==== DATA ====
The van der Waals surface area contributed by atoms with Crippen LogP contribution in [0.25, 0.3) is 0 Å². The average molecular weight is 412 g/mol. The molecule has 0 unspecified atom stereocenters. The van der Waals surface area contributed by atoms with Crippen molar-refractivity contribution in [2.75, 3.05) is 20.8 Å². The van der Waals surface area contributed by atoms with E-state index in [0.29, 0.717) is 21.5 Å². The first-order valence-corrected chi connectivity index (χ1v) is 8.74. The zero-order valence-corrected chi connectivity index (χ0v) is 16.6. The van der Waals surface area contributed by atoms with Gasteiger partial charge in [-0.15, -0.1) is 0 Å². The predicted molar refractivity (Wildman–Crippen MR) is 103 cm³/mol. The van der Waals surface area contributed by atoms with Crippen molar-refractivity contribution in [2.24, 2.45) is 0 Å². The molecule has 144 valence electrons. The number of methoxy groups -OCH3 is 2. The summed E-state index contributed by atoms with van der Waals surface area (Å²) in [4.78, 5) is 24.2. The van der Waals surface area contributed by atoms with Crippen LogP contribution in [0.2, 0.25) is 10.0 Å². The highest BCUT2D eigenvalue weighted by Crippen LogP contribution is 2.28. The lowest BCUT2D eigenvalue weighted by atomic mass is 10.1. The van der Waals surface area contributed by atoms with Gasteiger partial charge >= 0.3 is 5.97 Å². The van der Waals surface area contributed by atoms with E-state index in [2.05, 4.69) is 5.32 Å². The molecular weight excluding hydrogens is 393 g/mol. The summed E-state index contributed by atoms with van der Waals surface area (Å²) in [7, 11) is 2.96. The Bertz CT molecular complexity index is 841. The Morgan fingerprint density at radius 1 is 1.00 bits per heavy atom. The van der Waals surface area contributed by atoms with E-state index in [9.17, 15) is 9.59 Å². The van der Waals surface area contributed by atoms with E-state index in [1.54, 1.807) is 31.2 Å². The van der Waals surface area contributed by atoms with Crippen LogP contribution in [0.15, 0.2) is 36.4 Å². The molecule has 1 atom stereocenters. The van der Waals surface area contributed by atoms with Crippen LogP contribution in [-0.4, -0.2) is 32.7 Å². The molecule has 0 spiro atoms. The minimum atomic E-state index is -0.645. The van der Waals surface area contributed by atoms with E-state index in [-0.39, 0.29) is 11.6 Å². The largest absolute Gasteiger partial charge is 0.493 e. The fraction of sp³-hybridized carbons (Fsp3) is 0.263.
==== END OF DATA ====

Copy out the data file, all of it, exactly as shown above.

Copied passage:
The van der Waals surface area contributed by atoms with Crippen LogP contribution in [0.25, 0.3) is 0 Å². The average molecular weight is 412 g/mol. The molecule has 0 unspecified atom stereocenters. The van der Waals surface area contributed by atoms with Crippen molar-refractivity contribution in [2.75, 3.05) is 20.8 Å². The van der Waals surface area contributed by atoms with E-state index in [0.29, 0.717) is 21.5 Å². The first-order valence-corrected chi connectivity index (χ1v) is 8.74. The zero-order valence-corrected chi connectivity index (χ0v) is 16.6. The van der Waals surface area contributed by atoms with Gasteiger partial charge in [-0.15, -0.1) is 0 Å². The predicted molar refractivity (Wildman–Crippen MR) is 103 cm³/mol. The van der Waals surface area contributed by atoms with Crippen molar-refractivity contribution in [2.24, 2.45) is 0 Å². The molecule has 144 valence electrons. The number of methoxy groups -OCH3 is 2. The summed E-state index contributed by atoms with van der Waals surface area (Å²) in [4.78, 5) is 24.2. The van der Waals surface area contributed by atoms with Crippen LogP contribution in [0.2, 0.25) is 10.0 Å². The highest BCUT2D eigenvalue weighted by Crippen LogP contribution is 2.28. The lowest BCUT2D eigenvalue weighted by atomic mass is 10.1. The van der Waals surface area contributed by atoms with Gasteiger partial charge >= 0.3 is 5.97 Å². The van der Waals surface area contributed by atoms with E-state index in [2.05, 4.69) is 5.32 Å². The molecular weight excluding hydrogens is 393 g/mol. The summed E-state index contributed by atoms with van der Waals surface area (Å²) in [7, 11) is 2.96. The Bertz CT molecular complexity index is 841. The Morgan fingerprint density at radius 1 is 1.00 bits per heavy atom. The van der Waals surface area contributed by atoms with E-state index in [9.17, 15) is 9.59 Å². The van der Waals surface area contributed by atoms with E-state index in [1.54, 1.807) is 31.2 Å². The van der Waals surface area contributed by atoms with Crippen LogP contribution in [0.15, 0.2) is 36.4 Å². The molecule has 1 atom stereocenters. The van der Waals surface area contributed by atoms with Crippen LogP contribution in [-0.4, -0.2) is 32.7 Å². The molecule has 0 spiro atoms. The minimum atomic E-state index is -0.645. The van der Waals surface area contributed by atoms with E-state index in [-0.39, 0.29) is 11.6 Å². The largest absolute Gasteiger partial charge is 0.493 e. The fraction of sp³-hybridized carbons (Fsp3) is 0.263.